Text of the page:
Dogleg cartwheels into the limelight

Andy Downing

A cartwheel that started as a spontaneous display of exuberance for Dogleg singer/guitarist (and childhood gymnast) Alex Stoitsiadis has now become a nightly routine that, depending on the size of the stage, might even require a bit of forethought.

“One time I did it on a much smaller stage and almost kicked Chase [Macinski], our bassist, in the head,” Stoitsiadis said of the move, which he typically does one-handed and mid-song, his guitar clasped in his other hand. The cartwheel even features in the video for new Dogleg single “Fox,” which you can watch below (pay attention at the 2:34 mark). “So I’ll keep doing it, but I have to gauge it now sometimes."

It’s a decent metaphor for the band, which has toed the line between unplanned, energetic bursts (its live shows are typically unhinged) and more meticulous planning, a trait that has revealed itself in the slow, steady approach the musicians have taken to their forthcoming full-length debut — an album that has been in the works since the release of 2016 EP Remember Alderaan?

“With this new album, I was definitely looking to make something as good as possible for a home recording, and for something that’s essentially just us making songs in a basement,” said Stoitsiadis, who will join his bandmates, all of whom met playing punk covers at the School of Rock in high school, in concert at Rumba Cafe on Saturday, Jan. 18. “Unfortunately, we took a little more time than we wanted to, and we went through a couple of different producers, and then we got the [label offer] from Triple Crown, which slowed everything down. But we found some ups, where it was good for us to really sit with [the record] some more and really understand what we wanted from it. … With the EP it was like, ‘OK, we’re just going to bash it out and do what we feel and not really take that deep dive into the whole process,' whereas with this [full-length] we’ve been able to take that time to make it perfect.”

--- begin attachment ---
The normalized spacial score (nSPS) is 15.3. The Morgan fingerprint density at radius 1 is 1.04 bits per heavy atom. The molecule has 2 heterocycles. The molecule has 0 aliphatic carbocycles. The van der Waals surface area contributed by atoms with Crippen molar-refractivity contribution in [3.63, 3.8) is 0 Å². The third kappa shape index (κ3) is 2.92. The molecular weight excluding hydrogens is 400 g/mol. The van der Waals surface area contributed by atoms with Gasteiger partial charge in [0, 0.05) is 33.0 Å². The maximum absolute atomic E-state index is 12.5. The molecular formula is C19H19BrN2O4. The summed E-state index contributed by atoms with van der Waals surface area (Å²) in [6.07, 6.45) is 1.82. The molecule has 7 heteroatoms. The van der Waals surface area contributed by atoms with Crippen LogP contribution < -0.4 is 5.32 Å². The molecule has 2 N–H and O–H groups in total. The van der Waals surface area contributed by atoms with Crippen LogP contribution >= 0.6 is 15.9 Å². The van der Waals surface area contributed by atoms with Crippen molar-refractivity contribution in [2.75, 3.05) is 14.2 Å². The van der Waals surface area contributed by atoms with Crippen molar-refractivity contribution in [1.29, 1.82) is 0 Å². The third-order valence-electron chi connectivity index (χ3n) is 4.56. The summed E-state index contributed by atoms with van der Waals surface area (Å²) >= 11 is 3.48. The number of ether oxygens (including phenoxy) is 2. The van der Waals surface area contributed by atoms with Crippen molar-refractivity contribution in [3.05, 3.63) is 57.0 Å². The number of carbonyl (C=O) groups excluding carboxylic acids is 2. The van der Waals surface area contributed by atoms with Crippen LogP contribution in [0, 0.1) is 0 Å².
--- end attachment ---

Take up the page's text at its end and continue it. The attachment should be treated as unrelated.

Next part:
Andy has never attempted a cartwheel but as a kid he did break his arm doing the Moonwalk. Sign up for our daily newsletter

Not that this pursuit for perfection should be confused with a more polished presentation. Stoitsiadis said preserving a degree of rawness in the recordings was of pivotal importance, including leaving in notes that might sound like mistakes in order to “make it like we’re playing right in front of you.”

“There’s parts where I’m like, ‘Oh, this solo sounds dirty and raw and awesome. Do I want to go back and prettify it and make it all neat and nice?’” continued the singer, who pointed to producers like Steve Albini as sources of sonic inspiration. “No, not really. Because that’s not how this band is supposed to sound. Making things clean and nice seems like it would take away that edge, to me.”

Lyrically, Dogleg is equally unpolished, with Stoitsiadis adopting an approach similar to a line he barks in “Fox”: “Stuck in a time when my mind came out of my mouth.” The musician said he writes unfiltered and often stream-of-conscious, essentially opening his mind and letting the thoughts pour onto the page. Many times, he won’t even realize precisely what he’s processing in a song until much later, when time and distance bring those emotions into starker relief.

“They’re very much from my head and off the cuff, which is why they can be a little haphazard. They’re not the most detailed, story-oriented thing, but I definitely relate to them, because I see them as kind of a part of me,” Stoitsiadis said. “There was one song where I was worried because it felt like complete gibberish, but it was so intense because it felt like I was just going off of the rails. Then I listened to the demo recording and it was like, ‘OK, I’m making some sense of this,’ and now I’m connecting with it more because I finally have a better idea of what I was saying.”

Watch the video for "Fox"

Rumba Cafe

6:30 p.m. Saturday, Jan. 18

2507 Summit St., North Campus